What this does is it develops muscle memory for finding the release when you need it quick. I even find that I have a hand on it before I even think about it.

I'll also do a safety release "fondle" when I cross paths with a busy on the water..... well just after I cross paths... just for good luck and reflex.

Safety Release Reflex. SRR is your friend. Also very important to develop the same Reflex for your secondary release. Your main release my not depower your kite if the depower line or lines are tangled.

Another issue is your line knife. Actually your three line knifes. I have one in my harness and one on each sleeve. You do not know what can get tangled and you my not have a free hand. You may also drop a knife and need a backup.

Also practice with the knife is really important. You don't wan't to be learning how to use the knife or how to pull it out when shit is happening.
I actually took the blade out of one of my knives to I could practice hooking it to lines as if I was trying to cut a line.

Also put a film of board wax (very soft) on the blade or blades of your line knife. This will keep the line from dulling over time. Use a very thin film of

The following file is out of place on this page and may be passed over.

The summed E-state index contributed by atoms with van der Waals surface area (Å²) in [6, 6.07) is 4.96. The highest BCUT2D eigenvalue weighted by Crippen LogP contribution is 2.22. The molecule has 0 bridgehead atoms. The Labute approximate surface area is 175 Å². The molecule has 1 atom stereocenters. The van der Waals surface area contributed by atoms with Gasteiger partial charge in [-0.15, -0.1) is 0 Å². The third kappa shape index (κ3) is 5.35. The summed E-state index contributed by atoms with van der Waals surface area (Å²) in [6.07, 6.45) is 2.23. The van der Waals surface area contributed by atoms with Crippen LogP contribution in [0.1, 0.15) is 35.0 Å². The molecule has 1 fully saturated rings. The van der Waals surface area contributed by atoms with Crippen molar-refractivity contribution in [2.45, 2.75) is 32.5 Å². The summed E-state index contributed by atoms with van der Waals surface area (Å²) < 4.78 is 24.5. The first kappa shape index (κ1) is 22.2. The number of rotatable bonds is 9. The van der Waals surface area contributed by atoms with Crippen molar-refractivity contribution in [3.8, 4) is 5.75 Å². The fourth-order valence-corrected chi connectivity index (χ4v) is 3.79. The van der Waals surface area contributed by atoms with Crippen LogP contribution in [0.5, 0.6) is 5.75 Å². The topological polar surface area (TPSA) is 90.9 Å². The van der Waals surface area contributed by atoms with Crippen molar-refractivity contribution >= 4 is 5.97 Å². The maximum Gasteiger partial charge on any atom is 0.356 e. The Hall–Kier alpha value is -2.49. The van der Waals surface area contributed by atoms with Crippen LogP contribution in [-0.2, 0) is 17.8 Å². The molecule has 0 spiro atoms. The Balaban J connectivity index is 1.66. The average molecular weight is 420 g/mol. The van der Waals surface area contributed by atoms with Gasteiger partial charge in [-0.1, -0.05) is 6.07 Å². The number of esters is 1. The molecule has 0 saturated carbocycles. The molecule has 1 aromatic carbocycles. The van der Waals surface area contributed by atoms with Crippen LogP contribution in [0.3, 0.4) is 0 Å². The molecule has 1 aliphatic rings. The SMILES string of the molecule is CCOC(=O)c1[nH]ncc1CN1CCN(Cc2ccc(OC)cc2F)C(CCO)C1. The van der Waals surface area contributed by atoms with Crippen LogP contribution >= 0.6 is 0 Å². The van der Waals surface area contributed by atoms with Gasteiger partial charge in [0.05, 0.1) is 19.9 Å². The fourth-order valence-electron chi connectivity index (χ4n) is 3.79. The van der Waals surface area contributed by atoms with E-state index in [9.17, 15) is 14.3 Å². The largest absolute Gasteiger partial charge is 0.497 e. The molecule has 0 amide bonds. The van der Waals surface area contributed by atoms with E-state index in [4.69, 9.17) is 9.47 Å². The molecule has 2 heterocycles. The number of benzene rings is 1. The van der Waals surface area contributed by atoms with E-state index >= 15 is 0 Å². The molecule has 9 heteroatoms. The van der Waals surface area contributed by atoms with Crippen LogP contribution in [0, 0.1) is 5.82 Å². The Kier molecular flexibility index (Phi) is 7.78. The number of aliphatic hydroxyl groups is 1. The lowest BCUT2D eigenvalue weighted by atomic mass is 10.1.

soft wax. When you use the knife the wax won't impede the cutting ability. While stainless steel blades do not rust metallic minerals do deposit on metal and dull the blade.


Remember your line knife is going to be far less useful if you have not practiced using it. Remember you are most likely going to have a mouth full of water, be upside down and getting the mother of all weggies from your harness when you need to start cutting lines. You need to be damn good at it when the time comes.

Be safe and above all be ready. The better you are at kiting the more important it is fro you to practice because your going to go months or years without having to use either your release or your knife.

AGREE 100% :thumb: :thumb: :thumb: :thumb:

When I land my kite instead of undoing my Donkey Dick and then Unhooking chicken loop from hook I simply hit my QR, its faster, keeps the mechanics fresh and functioning properly, and of course it helps develop SRR....